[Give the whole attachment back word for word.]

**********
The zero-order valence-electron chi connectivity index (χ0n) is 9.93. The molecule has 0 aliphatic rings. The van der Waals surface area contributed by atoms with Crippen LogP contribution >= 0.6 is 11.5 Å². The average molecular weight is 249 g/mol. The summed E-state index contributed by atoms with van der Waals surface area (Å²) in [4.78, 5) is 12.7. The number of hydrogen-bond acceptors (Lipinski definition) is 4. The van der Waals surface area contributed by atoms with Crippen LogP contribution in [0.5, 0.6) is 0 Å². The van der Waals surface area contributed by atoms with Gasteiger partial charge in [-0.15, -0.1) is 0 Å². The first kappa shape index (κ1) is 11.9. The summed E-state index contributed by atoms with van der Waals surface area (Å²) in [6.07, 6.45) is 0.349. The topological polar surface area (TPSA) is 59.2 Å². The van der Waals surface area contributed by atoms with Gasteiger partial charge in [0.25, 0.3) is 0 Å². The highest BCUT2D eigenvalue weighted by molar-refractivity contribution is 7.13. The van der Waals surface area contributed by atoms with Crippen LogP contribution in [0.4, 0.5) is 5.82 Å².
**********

The zero-order valence-electron chi connectivity index (χ0n) is 9.93. The molecule has 0 aliphatic rings. The van der Waals surface area contributed by atoms with Crippen LogP contribution >= 0.6 is 11.5 Å². The average molecular weight is 249 g/mol. The summed E-state index contributed by atoms with van der Waals surface area (Å²) in [4.78, 5) is 12.7. The number of hydrogen-bond acceptors (Lipinski definition) is 4. The van der Waals surface area contributed by atoms with Crippen LogP contribution in [0.5, 0.6) is 0 Å². The van der Waals surface area contributed by atoms with Gasteiger partial charge in [-0.15, -0.1) is 0 Å². The first kappa shape index (κ1) is 11.9. The summed E-state index contributed by atoms with van der Waals surface area (Å²) in [6.07, 6.45) is 0.349. The topological polar surface area (TPSA) is 59.2 Å². The van der Waals surface area contributed by atoms with Gasteiger partial charge in [0.25, 0.3) is 0 Å². The highest BCUT2D eigenvalue weighted by molar-refractivity contribution is 7.13. The van der Waals surface area contributed by atoms with Crippen LogP contribution in [0.4, 0.5) is 5.82 Å².